UK politicians are now legally required to answer a Freedom of Information (FoI) request made via Twitter, on Twitter. That means that if documents, clarification on a statement, or any other information is requested by a journalist or citizen on Twitter, public officials must respond within a reasonable period of time, on Twitter itself.
The Information Commissioner’s Office (ICO) addressed Twitter in its July 2011 newsletter, according to The Register, and said that Twitter may not be the ideal channel for FoI requests, but that this “does not mean that requests sent using Twitter are necessarily invalid”.
This now means that anyone who sends a politician or public figure a request for information on Twitter using the @mention of their username can expect a response within 20 working days.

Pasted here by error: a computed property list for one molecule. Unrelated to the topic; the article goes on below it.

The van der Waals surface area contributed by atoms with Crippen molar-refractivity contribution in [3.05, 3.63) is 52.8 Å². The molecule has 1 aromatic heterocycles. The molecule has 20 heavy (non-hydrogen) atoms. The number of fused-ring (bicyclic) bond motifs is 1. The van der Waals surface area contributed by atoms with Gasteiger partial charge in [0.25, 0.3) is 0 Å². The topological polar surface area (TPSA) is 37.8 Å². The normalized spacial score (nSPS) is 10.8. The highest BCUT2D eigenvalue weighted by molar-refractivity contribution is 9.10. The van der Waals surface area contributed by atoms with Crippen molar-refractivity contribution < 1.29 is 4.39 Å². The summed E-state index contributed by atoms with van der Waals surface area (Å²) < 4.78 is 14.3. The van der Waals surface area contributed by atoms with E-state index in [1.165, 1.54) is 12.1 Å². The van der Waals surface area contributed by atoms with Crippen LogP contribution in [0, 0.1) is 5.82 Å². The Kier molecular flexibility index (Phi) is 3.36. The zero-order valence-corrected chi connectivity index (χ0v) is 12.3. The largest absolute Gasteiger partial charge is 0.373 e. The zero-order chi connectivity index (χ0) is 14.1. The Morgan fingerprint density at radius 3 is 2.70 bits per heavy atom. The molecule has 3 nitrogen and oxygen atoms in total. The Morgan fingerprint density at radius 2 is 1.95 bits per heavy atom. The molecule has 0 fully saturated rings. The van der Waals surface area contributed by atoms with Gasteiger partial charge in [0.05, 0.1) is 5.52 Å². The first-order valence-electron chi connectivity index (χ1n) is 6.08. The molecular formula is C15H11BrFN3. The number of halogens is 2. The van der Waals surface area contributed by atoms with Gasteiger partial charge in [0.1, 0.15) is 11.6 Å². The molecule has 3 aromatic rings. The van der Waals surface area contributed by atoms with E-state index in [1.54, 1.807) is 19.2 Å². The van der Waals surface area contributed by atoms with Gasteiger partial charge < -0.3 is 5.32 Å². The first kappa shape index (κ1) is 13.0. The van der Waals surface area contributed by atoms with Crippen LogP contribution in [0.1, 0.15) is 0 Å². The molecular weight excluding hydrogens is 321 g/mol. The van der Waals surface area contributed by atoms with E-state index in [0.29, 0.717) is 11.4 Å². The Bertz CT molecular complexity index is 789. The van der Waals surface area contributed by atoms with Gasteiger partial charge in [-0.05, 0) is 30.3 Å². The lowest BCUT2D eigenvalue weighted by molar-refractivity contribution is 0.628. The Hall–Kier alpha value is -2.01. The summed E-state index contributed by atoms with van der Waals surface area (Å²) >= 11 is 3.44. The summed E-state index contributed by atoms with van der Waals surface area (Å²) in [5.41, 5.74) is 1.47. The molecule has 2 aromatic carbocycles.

However, because of Twitter’s 140 character limit, the IOC explained that public figures should respond via email or a document on a website, with a tweet explaining where to access the full information.
Of course, not all public officials are on Twitter. An IOC spokesperson told The Register that if a public figure has chosen to engage with the community on Twitter, it is his or her responsibility to fulfill FoI requests through the medium:
“Public authorities that proactively use Twitter as a channel to communicate with their audience must recognise that it is a two-way conversation, and that information requests can therefore legitimately be made.”
And, in order to protect politicians from being blasted with FoI tweets, the IOC has underlined section 14 of the Freedom of Information Act, which states that a request which is repeated unnecessarily, or seen as harassment or obsessive, need not be replied to.
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